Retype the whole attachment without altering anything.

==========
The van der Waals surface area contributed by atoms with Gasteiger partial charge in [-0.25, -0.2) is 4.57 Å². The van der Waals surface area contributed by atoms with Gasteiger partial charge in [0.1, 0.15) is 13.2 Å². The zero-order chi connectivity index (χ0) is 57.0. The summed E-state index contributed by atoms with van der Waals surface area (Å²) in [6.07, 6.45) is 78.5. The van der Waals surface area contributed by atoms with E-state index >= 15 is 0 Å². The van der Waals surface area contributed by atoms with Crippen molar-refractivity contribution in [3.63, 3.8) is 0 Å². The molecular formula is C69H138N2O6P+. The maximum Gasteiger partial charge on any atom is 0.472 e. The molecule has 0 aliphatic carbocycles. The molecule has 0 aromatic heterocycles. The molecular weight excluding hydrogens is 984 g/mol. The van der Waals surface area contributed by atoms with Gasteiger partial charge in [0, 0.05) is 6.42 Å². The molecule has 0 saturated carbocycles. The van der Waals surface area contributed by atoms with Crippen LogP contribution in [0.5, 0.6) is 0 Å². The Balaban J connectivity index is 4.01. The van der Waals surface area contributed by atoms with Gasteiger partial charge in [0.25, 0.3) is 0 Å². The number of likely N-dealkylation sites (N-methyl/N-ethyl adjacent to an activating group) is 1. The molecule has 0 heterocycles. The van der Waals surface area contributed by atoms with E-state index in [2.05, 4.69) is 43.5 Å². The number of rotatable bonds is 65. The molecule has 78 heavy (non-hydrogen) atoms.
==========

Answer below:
The van der Waals surface area contributed by atoms with Gasteiger partial charge in [-0.25, -0.2) is 4.57 Å². The van der Waals surface area contributed by atoms with Gasteiger partial charge in [0.1, 0.15) is 13.2 Å². The zero-order chi connectivity index (χ0) is 57.0. The summed E-state index contributed by atoms with van der Waals surface area (Å²) in [6.07, 6.45) is 78.5. The van der Waals surface area contributed by atoms with E-state index >= 15 is 0 Å². The van der Waals surface area contributed by atoms with Crippen molar-refractivity contribution in [3.63, 3.8) is 0 Å². The molecular formula is C69H138N2O6P+. The maximum Gasteiger partial charge on any atom is 0.472 e. The molecule has 0 aliphatic carbocycles. The molecule has 0 aromatic heterocycles. The molecular weight excluding hydrogens is 984 g/mol. The van der Waals surface area contributed by atoms with Gasteiger partial charge in [0, 0.05) is 6.42 Å². The molecule has 0 saturated carbocycles. The van der Waals surface area contributed by atoms with Crippen LogP contribution in [0.5, 0.6) is 0 Å². The Balaban J connectivity index is 4.01. The van der Waals surface area contributed by atoms with Gasteiger partial charge in [0.25, 0.3) is 0 Å². The number of likely N-dealkylation sites (N-methyl/N-ethyl adjacent to an activating group) is 1. The molecule has 0 heterocycles. The van der Waals surface area contributed by atoms with E-state index in [2.05, 4.69) is 43.5 Å². The number of rotatable bonds is 65. The molecule has 78 heavy (non-hydrogen) atoms.